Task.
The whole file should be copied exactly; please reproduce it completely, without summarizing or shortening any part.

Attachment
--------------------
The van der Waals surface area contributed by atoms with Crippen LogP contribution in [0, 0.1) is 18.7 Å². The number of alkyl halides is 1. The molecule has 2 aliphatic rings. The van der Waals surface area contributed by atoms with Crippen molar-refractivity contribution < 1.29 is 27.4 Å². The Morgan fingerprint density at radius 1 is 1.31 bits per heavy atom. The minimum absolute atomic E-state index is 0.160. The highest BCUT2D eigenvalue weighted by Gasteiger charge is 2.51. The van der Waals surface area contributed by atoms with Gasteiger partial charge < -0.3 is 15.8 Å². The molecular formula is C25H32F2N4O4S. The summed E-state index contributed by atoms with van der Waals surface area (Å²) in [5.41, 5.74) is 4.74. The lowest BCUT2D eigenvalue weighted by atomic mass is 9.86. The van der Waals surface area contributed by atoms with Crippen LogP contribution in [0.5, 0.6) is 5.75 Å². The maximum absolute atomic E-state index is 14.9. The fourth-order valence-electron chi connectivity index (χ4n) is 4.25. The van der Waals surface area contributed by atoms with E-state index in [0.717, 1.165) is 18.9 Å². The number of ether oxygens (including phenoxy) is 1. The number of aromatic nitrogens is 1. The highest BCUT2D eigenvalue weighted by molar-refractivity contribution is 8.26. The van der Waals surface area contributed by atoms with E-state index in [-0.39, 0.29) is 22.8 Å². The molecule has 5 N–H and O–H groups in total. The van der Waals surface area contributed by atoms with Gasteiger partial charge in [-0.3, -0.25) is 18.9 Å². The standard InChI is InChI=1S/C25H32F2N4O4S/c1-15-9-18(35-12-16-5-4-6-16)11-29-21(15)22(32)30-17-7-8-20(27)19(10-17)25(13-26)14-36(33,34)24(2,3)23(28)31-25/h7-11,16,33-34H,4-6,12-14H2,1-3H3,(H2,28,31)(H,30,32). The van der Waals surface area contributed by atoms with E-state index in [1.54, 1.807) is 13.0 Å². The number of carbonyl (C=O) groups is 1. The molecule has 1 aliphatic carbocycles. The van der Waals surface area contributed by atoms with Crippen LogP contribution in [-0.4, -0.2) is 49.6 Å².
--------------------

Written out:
The van der Waals surface area contributed by atoms with Crippen LogP contribution in [0, 0.1) is 18.7 Å². The number of alkyl halides is 1. The molecule has 2 aliphatic rings. The van der Waals surface area contributed by atoms with Crippen molar-refractivity contribution < 1.29 is 27.4 Å². The Morgan fingerprint density at radius 1 is 1.31 bits per heavy atom. The minimum absolute atomic E-state index is 0.160. The highest BCUT2D eigenvalue weighted by Gasteiger charge is 2.51. The van der Waals surface area contributed by atoms with Gasteiger partial charge < -0.3 is 15.8 Å². The molecular formula is C25H32F2N4O4S. The summed E-state index contributed by atoms with van der Waals surface area (Å²) in [5.41, 5.74) is 4.74. The lowest BCUT2D eigenvalue weighted by atomic mass is 9.86. The van der Waals surface area contributed by atoms with Crippen LogP contribution in [0.5, 0.6) is 5.75 Å². The maximum absolute atomic E-state index is 14.9. The fourth-order valence-electron chi connectivity index (χ4n) is 4.25. The van der Waals surface area contributed by atoms with E-state index in [0.717, 1.165) is 18.9 Å². The number of ether oxygens (including phenoxy) is 1. The number of aromatic nitrogens is 1. The highest BCUT2D eigenvalue weighted by molar-refractivity contribution is 8.26. The van der Waals surface area contributed by atoms with E-state index in [-0.39, 0.29) is 22.8 Å². The molecule has 5 N–H and O–H groups in total. The van der Waals surface area contributed by atoms with Gasteiger partial charge in [-0.3, -0.25) is 18.9 Å². The standard InChI is InChI=1S/C25H32F2N4O4S/c1-15-9-18(35-12-16-5-4-6-16)11-29-21(15)22(32)30-17-7-8-20(27)19(10-17)25(13-26)14-36(33,34)24(2,3)23(28)31-25/h7-11,16,33-34H,4-6,12-14H2,1-3H3,(H2,28,31)(H,30,32). The van der Waals surface area contributed by atoms with E-state index in [1.54, 1.807) is 13.0 Å². The number of carbonyl (C=O) groups is 1. The molecule has 1 aliphatic carbocycles. The van der Waals surface area contributed by atoms with Crippen LogP contribution in [-0.4, -0.2) is 49.6 Å².